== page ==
I, who write this, am a dead man. Dead legally--dead by absolute proofs--dead and buried! Ask for me in my native city and they will tell you I was one of the victims of the cholera that ravaged Naples in 1884, and that my mortal remains lie moldering in the funeral vault of my ancestors. Yet--I live! I feel the warm blood coursing through my veins--the blood of thirty summers--the prime of early manhood invigorates me, and makes these eyes of mine keen and bright--these muscles strong as iron--this hand powerful of grip-- this well-knit form erect and proud of bearing. Yes!--I am alive, though declared to be dead; alive in the fullness of manly force-- and even sorrow has left few distinguishing marks upon me, save one. My hair, once ebony-black, is white as a wreath of Alpine snow, though its clustering curls are thick as ever.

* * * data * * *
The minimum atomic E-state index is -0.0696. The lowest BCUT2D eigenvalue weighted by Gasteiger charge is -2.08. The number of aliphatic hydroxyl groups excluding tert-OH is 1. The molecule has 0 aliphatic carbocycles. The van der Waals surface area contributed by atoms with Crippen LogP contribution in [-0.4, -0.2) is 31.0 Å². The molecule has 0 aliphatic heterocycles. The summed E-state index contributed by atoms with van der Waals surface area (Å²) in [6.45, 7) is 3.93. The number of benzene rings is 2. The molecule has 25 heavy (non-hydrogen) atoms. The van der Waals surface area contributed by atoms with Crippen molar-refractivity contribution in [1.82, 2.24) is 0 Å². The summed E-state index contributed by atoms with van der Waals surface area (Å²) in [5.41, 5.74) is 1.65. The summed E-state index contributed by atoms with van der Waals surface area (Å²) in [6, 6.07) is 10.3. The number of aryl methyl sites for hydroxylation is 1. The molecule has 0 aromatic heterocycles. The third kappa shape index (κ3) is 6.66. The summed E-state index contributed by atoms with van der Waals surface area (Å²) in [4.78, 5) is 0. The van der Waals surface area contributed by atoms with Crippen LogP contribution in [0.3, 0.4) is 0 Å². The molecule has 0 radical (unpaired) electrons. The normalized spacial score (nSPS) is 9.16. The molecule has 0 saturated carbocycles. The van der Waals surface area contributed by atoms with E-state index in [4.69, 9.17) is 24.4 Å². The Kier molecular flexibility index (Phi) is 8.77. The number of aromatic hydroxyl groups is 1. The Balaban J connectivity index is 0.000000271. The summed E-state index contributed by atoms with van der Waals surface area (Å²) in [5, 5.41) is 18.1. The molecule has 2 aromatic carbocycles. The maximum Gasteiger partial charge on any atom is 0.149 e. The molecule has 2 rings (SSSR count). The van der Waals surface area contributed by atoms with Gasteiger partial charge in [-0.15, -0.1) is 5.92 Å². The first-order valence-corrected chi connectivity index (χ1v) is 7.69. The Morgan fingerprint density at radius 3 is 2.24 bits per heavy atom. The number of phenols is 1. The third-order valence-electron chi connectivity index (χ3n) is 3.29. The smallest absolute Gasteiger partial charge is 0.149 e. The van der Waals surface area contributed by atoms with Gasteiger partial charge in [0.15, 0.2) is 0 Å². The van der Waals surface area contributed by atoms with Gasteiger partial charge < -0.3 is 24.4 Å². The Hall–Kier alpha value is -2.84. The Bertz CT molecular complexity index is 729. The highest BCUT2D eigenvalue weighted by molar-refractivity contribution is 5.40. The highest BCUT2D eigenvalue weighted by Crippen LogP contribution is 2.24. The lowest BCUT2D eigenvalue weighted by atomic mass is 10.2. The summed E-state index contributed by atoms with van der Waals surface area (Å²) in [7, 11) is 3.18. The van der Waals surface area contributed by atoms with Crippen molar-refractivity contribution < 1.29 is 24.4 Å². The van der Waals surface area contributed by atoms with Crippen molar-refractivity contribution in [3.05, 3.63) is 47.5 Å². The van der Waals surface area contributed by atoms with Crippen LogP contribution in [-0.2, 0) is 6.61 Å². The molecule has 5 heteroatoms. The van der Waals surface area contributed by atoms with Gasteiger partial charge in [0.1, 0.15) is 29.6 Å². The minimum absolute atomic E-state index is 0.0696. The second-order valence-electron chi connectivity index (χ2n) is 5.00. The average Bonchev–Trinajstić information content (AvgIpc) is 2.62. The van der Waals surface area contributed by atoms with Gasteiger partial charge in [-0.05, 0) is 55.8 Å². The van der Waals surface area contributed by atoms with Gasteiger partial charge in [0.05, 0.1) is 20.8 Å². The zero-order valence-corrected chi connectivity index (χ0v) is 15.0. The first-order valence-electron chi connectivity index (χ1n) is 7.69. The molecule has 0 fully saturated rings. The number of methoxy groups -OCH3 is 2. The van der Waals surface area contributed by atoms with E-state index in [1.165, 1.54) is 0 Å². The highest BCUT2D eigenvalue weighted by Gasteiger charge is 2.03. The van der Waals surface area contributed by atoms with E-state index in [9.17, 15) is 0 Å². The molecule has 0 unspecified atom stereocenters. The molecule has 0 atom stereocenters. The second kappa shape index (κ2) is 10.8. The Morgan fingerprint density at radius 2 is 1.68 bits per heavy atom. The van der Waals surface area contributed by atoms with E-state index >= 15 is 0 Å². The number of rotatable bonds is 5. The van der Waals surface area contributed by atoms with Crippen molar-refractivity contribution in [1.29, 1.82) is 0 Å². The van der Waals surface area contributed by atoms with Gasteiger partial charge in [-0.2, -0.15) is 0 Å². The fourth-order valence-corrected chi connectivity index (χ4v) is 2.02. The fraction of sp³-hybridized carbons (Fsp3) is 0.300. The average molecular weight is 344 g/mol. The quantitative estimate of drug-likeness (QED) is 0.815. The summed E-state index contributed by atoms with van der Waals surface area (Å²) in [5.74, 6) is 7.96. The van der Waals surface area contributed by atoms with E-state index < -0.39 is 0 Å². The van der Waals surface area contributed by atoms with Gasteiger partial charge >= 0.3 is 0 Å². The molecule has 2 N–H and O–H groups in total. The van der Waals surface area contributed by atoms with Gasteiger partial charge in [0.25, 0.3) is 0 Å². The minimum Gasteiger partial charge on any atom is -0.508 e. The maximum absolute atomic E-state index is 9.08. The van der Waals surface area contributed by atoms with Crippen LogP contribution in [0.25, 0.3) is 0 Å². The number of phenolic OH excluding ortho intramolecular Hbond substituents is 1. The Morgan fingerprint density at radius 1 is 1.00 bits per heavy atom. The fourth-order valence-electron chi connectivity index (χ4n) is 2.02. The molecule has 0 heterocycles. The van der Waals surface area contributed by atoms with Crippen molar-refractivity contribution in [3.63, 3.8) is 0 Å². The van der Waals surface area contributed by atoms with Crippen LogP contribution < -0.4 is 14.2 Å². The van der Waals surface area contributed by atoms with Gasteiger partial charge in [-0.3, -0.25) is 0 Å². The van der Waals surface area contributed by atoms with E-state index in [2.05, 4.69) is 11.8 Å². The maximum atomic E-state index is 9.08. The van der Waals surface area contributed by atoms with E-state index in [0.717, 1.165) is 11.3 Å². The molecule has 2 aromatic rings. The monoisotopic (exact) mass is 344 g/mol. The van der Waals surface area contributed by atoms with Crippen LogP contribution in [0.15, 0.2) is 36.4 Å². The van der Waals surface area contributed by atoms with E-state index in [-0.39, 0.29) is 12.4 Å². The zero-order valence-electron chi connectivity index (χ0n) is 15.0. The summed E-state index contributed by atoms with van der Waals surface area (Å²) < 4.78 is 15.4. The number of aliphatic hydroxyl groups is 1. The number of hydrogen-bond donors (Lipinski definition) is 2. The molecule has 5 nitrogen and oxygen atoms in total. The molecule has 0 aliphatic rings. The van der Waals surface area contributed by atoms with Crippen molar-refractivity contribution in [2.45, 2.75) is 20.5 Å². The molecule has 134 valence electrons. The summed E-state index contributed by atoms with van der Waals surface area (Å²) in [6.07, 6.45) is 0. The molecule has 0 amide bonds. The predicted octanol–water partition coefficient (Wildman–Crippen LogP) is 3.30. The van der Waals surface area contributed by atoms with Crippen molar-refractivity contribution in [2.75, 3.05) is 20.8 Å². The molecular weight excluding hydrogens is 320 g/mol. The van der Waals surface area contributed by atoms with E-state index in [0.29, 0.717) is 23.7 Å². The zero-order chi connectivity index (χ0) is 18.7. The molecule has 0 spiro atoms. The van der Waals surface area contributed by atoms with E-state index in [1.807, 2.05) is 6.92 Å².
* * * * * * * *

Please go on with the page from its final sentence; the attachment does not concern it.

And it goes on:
"A constitutional inheritance?" asks one physician, observing my frosted locks.
"A sudden shock?" suggests another.
Marie Corelli is alive!This book, to me, is the second best of all her books after 'The Romance of two worlds.' It is a book written to a high literary standard and one that gives its readers a huge cerebral masturbation. I was enriched by it and endeared to her plot so much that when you start it, you can hardly let go. Corelli's style of writing is inimitable and I doff my 'heart' to her! I have just poured a libation in memory of this great woman, this marvellous pen-pusher. I shall surely be in Stratford-Upon-Avon some day to pay my obeisance. Bless her soul, O God!